On appeal, claimant argues the district court erred in considering extrinsic evidence, i.e. the original agreement between the parties.  Because the settlement documents were not ambiguous, according to claimant, the court should not consider extrinsic evidence.  The court notes that the cardinal rule of contract interpretation is to determine the intent of the parties when they entered into the contract.  The court further finds that admission of parol evidence is permissible in actions for reformation so long as the evidence is relevant and material.  Although normally a unilateral mistake is not grounds for reformation, the mistake of a scrivener does not require mutuality of mistake.  The court concludes that there was a mistake that did not reflect the true intention of the parties. 

Claimant also argues that he filed an action under section 86.42 and the district court's action was well outside the scope of an action under that section.  The court found that the district court had jurisdiction to reform the contract.  The court also rejected an argument based on judicial estoppel, because there was an error in the contract. 

The district court had remanded the claim to the commissioner, but the court of appeals remands to the district court to reform the settlement agreement, declare the settlement agreement to be null and void and directing the commissioner to follow the procedures for consideration of whether to approve  the reformed compromise settlement agreement.

This case serves as a cautionary tale for attorneys on both sides of the case to carefully peruse settlement documents before they are filed with the commissioner.

Court of Appeals Decides Case Involving Accommodated Work

In Norton v. Hy-Vee, No. 16-1299 (Iowa App. Nov. 8, 2017), claimant's back and neck injury resulted in a 25% loss in hours in her work as a pharmacy tech.  Despite the injuries, she continued to work and was described as a motivated and valuable employee both before and after the injury.  Claimant argued that she was permanently and totally disabled, inasmuch as she would not have been able to work absent the accommodations provided by Hy-Vee.  The employer argued that claimant did not have a significant industrial disability because she continued to work.  The deputy and commissioner found that claimant was entitled to a 70% industrial disability.  The commissioner found that the award of permanent disability was based on claimant's ability to continue as a pharmacy tech and her ability to find new employment should she leave Hy-Vee. The district court affirmed, finding that the agency had correctly interpreted decisions focusing on claimant's ability to earn in the competitive job market.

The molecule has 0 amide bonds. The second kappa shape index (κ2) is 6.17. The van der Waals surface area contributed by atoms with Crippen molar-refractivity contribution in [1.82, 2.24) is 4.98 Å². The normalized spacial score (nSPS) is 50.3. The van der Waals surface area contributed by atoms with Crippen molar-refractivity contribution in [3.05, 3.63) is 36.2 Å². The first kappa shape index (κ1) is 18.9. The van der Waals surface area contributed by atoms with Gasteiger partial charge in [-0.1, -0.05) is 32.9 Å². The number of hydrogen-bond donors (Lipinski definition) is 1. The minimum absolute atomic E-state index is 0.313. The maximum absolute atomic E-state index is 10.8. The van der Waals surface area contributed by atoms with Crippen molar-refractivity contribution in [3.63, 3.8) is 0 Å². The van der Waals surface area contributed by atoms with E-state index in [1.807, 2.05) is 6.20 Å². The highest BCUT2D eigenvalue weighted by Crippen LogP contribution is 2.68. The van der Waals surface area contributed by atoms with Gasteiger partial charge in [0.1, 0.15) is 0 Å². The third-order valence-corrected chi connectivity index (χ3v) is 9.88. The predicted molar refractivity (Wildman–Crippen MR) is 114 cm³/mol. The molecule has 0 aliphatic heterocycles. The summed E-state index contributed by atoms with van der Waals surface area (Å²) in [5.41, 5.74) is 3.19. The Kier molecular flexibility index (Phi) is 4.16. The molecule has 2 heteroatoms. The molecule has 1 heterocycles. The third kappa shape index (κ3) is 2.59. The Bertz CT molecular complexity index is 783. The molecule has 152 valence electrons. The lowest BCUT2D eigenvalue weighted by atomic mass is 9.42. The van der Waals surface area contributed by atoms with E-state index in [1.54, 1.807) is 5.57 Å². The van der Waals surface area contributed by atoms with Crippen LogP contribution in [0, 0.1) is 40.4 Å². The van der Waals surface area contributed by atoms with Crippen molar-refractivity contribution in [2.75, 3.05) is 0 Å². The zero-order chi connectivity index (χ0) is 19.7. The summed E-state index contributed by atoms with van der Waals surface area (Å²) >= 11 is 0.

On appeal, claimant argued that the agency incorrectly made a downward adjustment of industrial disability based on Hy-Vee's accommodations of her work restrictions.  The court agreed with claimant that Gallardo did not be interpreted as the Supreme Court's approval of a downward adjustment to industrial disability based on an employer's accommodations of work restrictions.  Similarly, Overholser could not be interpreted to support such a downward adjustment.  The court indicated that industrial disability was to be based on the injured worker's earning capacity, without regard to accommodation.  The court agreed with claimant that an injured worker's performance of accommodated work, without more, cannot be used to reduce a worker's industrial disability rating.  But the performance of accommodated work could be considered in assessing industrial disability if the work is transferable to the competitive job market and discloses a discerned earning capacity.

Although the court agreed with claimant as to the state of the law regarding accommodated work, it concludes that the commissioner correctly interpreted that law.  The commissioner noted that claimant was a valuable member of the pharmacy team and had developed unique skills.  The commissioner also noted that claimant would probably find employment, even with her restrictions, should she leave Hy-Vee.  The court also indicates that a review reopening proceeding would be available to claimant in the future if there were a change in her condition or earning capacity in the future.  Claimant also points to the fact that her case has been cited by the commissioner for the proposition that a downward departure based on accommodated work is permissible.  The court finds that these cases are not before it and does not lead to the conclusion that the commissioner's interpretation was incorrect.  The decision of the agency was affirmed.

Judge Tabor dissented, indicating that the caselaw demonstrates that loss of earning capacity should be viewed in terms of the present ability of claimant to earn in the competitive job market without regard to accommodations.  Judge Table found that the commissioner had specifically considered claimant's accommodations in making its determination of a 70% industrial award.  The accommodation should not have been considered at all, even if her ability to find a job after Hy-Vee was considered.

Given the extended discussion of the issues by both the majority and dissent, and the commissioner's citation of Norton to justify downward reductions based on accommodations, it is quite likely that this case will wind up before the Supreme Court on further review.